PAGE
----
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Multan was a very familiar place for me and I settled instantly. The old saying is that Multan has plenty of dust (gard), heat (garma), dervish/faqeer (gada) and graves/Mazars (goristan). I knew already as I had lived here four years earlier, and I had been coming here almost every week. Multan has lots of history and culture which you can enjoy if you spend time here.
I did not have a permanent abode. I stayed with Javed Akhtar (now Rising Stars fame) for a short while. I also shared a house with a very fine person for some time. It is my privilege to introduce Riaz Najmi here. RN was working in MSD (Merck Sharp Dohme) as MR.
Palmistry, the so-called science of hand-shapes and palm-lines, describes that people having long fingers are highly detail-oriented. RN is a living proof of it. If you are listening to an old Indian song, RN can tell you who sang it, who wrote it, who composed it, which movie it came from, the actor(s) on whom it was picturized. Enough? Or you need more? RN can enlighten you on many other subjects also.
RN is obviously organized due to his orientation to detail. Some time though, it may affect reaction-time and relation to big-picture. Another great thing about him is that he keeps track of all friends and connects them when the need arises. I used to think I was calm, but after knowing RN, I realized I was probably impulsive. RN is liked universally, and it is a compliment to his selflessness and ability to do good. Riaz is a dear friend and I pray for his health and happiness.
Another great guy was Qamar uz Zaman. He was an ever-smiling, delightful person and enjoyable company. QZ worked for Reckitt & Colman Pharma from the beginning till it became Reckitt Benckiser and Pharma was spun off. He shifted to Lahore with family and then lived in Karachi for many years, and remained part of our core friends till his sudden death in 2015.
There were many senior people, who acted more like equals. Shahid Bashir with his smiling face and cutting satire (later a big distributor), Nasim Asghar Siddiqi with his respectful seriousness, Rao Sabir with his Rajput-ness, Sabir Ali with humility and politeness (now more active on facebook), Sheikh Hamid (late) with his salesmanship, Nawazish Jaffery with his dark humor, Shamshad Latafat Khan – the great Kunwar, Faizullah Khan – the happy cynic, and many more.
Multan was the only city with a ‘Pharma Club’. It was housed in a rented place and had the facilities of table tennis, badminton, daily newspapers, tv and card table. The admission was open to all pharma colleagues. The place was open in the late afternoon/evening. People came and went, if they had time. It was a good initiative and kept functioning for many years, thanks to few dedicated gentlemen.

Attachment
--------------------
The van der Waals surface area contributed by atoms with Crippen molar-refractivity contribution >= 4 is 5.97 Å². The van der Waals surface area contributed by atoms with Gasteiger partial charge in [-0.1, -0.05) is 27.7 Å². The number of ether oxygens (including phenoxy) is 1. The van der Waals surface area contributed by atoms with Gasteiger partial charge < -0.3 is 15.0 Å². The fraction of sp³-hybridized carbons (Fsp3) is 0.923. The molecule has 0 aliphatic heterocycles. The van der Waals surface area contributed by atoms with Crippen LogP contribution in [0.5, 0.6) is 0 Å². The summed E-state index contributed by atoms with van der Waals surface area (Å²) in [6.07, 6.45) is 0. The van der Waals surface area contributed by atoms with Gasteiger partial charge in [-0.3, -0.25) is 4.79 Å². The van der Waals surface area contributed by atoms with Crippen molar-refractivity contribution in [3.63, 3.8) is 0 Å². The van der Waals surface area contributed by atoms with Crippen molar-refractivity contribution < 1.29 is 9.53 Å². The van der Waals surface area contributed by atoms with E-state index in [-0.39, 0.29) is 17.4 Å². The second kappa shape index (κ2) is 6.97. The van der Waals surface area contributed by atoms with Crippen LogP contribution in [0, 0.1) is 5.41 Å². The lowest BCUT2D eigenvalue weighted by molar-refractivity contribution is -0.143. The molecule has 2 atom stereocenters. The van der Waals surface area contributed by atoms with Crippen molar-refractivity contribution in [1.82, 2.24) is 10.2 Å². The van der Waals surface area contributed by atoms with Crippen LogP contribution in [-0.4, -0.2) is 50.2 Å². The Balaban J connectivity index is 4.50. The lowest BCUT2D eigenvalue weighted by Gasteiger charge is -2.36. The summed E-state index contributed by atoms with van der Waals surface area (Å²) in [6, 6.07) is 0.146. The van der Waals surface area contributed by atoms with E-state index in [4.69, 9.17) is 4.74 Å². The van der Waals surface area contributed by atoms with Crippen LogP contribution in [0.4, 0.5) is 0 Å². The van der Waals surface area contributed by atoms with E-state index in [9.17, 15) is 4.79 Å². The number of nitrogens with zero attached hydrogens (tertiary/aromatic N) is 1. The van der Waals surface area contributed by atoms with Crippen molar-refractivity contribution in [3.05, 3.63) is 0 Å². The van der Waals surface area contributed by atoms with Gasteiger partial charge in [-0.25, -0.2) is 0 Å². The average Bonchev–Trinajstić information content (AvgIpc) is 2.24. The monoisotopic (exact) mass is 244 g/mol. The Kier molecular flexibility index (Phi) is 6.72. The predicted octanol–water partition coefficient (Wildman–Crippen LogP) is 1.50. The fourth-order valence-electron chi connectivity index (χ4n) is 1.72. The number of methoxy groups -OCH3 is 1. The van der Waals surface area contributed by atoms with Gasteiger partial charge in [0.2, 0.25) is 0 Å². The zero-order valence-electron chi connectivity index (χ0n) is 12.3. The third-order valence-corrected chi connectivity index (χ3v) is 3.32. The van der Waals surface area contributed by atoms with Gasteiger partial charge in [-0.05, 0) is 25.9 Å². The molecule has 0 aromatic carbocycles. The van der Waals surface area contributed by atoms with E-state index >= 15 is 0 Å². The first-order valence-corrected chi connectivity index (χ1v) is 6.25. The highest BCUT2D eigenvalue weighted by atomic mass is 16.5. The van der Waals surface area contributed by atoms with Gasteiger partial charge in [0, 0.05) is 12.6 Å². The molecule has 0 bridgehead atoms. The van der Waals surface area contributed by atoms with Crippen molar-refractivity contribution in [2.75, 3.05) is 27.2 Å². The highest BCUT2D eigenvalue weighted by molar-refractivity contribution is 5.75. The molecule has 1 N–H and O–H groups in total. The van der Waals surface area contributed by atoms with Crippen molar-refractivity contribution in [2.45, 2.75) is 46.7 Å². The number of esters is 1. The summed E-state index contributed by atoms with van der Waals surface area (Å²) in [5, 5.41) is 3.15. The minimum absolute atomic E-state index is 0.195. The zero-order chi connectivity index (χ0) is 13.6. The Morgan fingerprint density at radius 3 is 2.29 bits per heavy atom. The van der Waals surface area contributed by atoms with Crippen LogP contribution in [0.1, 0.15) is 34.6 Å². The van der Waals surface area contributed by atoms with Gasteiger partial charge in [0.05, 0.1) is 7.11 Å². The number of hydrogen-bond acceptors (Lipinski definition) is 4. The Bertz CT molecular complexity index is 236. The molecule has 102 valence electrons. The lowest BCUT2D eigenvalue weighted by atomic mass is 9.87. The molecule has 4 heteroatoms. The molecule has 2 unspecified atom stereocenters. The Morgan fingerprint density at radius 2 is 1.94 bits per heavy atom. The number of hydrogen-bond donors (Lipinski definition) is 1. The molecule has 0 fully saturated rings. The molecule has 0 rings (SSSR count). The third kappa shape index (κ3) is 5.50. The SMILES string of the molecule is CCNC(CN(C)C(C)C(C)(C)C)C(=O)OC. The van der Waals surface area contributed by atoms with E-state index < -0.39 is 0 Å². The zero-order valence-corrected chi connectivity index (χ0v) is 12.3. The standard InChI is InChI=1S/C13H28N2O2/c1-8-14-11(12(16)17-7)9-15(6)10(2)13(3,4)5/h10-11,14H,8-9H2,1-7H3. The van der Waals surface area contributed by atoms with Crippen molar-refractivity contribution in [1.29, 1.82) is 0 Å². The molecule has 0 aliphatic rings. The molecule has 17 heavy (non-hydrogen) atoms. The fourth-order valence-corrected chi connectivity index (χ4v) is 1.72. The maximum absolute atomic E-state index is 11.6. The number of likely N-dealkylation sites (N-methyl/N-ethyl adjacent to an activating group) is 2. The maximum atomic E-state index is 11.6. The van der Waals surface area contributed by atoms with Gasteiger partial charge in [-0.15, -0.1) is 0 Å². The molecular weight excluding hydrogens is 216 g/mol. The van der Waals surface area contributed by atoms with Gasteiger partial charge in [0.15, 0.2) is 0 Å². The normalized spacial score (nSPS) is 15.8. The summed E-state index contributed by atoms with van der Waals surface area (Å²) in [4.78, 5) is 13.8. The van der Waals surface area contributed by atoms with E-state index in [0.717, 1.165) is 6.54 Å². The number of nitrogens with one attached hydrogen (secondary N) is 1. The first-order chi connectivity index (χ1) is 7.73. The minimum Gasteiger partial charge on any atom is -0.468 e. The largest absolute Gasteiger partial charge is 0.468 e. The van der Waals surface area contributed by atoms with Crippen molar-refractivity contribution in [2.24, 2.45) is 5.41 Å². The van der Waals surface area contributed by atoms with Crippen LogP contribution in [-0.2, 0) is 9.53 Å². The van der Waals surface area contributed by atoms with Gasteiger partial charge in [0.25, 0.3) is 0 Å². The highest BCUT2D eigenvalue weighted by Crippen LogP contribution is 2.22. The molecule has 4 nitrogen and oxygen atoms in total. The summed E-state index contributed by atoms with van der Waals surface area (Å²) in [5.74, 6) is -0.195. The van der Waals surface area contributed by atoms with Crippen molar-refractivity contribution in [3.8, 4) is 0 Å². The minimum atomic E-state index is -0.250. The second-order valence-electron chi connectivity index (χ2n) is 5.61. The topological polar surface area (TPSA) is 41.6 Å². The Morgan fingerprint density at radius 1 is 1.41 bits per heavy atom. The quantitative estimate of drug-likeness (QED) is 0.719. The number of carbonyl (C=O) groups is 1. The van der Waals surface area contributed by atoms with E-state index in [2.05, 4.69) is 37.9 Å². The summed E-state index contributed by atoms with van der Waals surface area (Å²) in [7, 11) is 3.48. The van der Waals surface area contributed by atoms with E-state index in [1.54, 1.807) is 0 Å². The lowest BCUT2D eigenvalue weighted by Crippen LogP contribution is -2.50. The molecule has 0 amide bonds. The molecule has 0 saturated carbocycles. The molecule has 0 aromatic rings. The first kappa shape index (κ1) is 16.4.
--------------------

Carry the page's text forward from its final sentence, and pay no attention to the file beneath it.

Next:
Outside work, Iftikhar (IQ) and I spent the most time together. We read the same books, listened to the same music and carried many similar views. I knew his family and part of his extended family. IQ and his cousin fell into a relationship. She was a very refined, delicate person. Somewhat hypersensitive, but a solid, dependable person. I knew both and was some times caught in cross fire; wars being inevitable in a romantic relation. They married and have a lovely family. She is extremely respectable and affectionate and is still as intense as she was at a young age. I pray for her health and happy life.
Working at Multan was easily manageable. Business was doing fine, but the team in-fighting continued. Many times, I have recalled events of that time and tried to understand the core issue(s). With the benefit of hindsight, I understand more now and shall discuss in the next blog.
We were having problem with launch of Frisium as the results were below expectation. More products were launched in quick succession. Esperson (desoximetasone), a steroid cream/ointment, Haemaccel (polygeline), plasma substitute; Recresal (vitamins etc), a tonic was among these. It might have been a desperate attempt to compensate for the rather dismal results of Frisium.
Esperson and Haemaccel also went against trends of that time.
Steroid topical preparations always came as Cream and Ointment; cream for normal/wet skin, and ointment for dry skin. Esperson claimed it worked both ways with the same base. The idea was not accepted by doctors. Esperson finally died.
Plasma market was entirely dominated by Dextran. These were high molecular weight plasma-expanders. Hemaccel claimed to be low molecular weight plasma-substitute. The difference was critical but not communicated well enough. Haemaccel did not do well. It was re-launched in 1985-86, and became a block-buster.
The toll was showing on everyone and everywhere……